While Kizomba is open to the traditional and popular level, it also cuts across both the social, academic and lower class of Angolan society. The constant presence of dance in everyday life is the product of an appealing cultural context for the internalization of early rhythmic structures. Kizomba Dance has remained one of the social practices Angola is known for.
Kizomba is an Angolan Kimbundo terminology of linguistic expression which means “party” in Angola. It emerged in the ’80s with a fusion of Semba (a predecessor of samba) with other musical styles, namely Zouk. Dancing is accompanied by a partner, ideally, they stand very close to each other and move slowly, and can also be quick. It requires great flexibility in the knees, due to the frequent requirement of couples to move up and down, resembling a true music hall. The influence of the Angola kizomba is felt in most of Portugal and Lusophone Africa.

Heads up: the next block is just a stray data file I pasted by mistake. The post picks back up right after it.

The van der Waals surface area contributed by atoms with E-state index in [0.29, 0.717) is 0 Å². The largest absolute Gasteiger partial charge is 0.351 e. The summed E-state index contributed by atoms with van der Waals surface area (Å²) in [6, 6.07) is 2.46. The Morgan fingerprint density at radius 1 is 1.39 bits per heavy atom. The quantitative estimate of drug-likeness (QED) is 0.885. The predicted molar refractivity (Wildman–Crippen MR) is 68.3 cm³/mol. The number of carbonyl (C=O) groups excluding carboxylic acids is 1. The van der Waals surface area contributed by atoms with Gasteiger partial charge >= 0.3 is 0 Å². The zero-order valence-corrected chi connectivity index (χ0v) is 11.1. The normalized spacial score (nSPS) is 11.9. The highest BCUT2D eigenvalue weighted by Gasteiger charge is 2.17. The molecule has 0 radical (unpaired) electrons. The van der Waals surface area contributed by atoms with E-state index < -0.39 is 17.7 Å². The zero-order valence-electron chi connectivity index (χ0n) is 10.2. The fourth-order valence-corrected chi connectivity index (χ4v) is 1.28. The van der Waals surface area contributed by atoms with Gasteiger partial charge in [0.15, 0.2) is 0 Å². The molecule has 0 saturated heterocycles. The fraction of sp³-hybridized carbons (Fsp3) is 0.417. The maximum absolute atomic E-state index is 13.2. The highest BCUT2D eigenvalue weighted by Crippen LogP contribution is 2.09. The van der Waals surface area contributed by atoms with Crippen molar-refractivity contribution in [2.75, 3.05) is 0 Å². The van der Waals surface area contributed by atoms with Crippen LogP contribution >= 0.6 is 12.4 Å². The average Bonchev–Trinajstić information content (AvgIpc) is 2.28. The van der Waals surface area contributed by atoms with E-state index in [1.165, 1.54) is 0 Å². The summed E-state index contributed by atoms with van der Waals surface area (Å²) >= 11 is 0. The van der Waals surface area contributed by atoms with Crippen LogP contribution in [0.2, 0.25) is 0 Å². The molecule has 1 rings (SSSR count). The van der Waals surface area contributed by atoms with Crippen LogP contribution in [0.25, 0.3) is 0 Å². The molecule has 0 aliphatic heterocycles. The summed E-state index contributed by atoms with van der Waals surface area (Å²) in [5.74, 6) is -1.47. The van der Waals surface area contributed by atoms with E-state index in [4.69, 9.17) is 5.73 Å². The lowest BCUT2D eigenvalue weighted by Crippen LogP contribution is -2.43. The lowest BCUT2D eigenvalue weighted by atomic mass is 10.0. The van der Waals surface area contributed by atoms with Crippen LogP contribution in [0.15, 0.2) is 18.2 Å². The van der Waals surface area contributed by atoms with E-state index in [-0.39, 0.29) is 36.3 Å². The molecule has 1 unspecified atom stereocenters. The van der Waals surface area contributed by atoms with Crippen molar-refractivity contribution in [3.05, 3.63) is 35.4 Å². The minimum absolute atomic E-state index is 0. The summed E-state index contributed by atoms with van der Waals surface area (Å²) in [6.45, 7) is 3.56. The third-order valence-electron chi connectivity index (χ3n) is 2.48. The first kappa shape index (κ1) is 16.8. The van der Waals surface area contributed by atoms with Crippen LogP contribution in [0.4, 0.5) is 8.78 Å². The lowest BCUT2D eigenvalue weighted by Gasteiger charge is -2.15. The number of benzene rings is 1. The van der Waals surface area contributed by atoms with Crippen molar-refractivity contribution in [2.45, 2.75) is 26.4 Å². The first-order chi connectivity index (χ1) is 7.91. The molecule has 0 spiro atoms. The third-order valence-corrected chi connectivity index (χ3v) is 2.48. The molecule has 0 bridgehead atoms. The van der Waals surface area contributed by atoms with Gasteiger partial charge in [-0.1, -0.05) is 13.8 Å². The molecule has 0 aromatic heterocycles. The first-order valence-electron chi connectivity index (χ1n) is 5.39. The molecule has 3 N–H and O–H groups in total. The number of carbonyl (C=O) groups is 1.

The dance has also been dubbed one of the world’s sexiest dance because of the opposite sex it involves. It is one of the major social attraction for tourists who come visit the East African country. One of the critics in the country, C4 Pedro, is known as King of Kizomba. Many people have tried to replicate the dance, but according to C4 Pedro who also teaches a Kizomba class, “They didn’t exactly teach Kizomba as he does in his class.”
Kizomba involves rocking your body with your hands and partner’s hands locked and swinging your buttocks from side to side. You can watch the dance here and practise it at your leisure time in this holiday.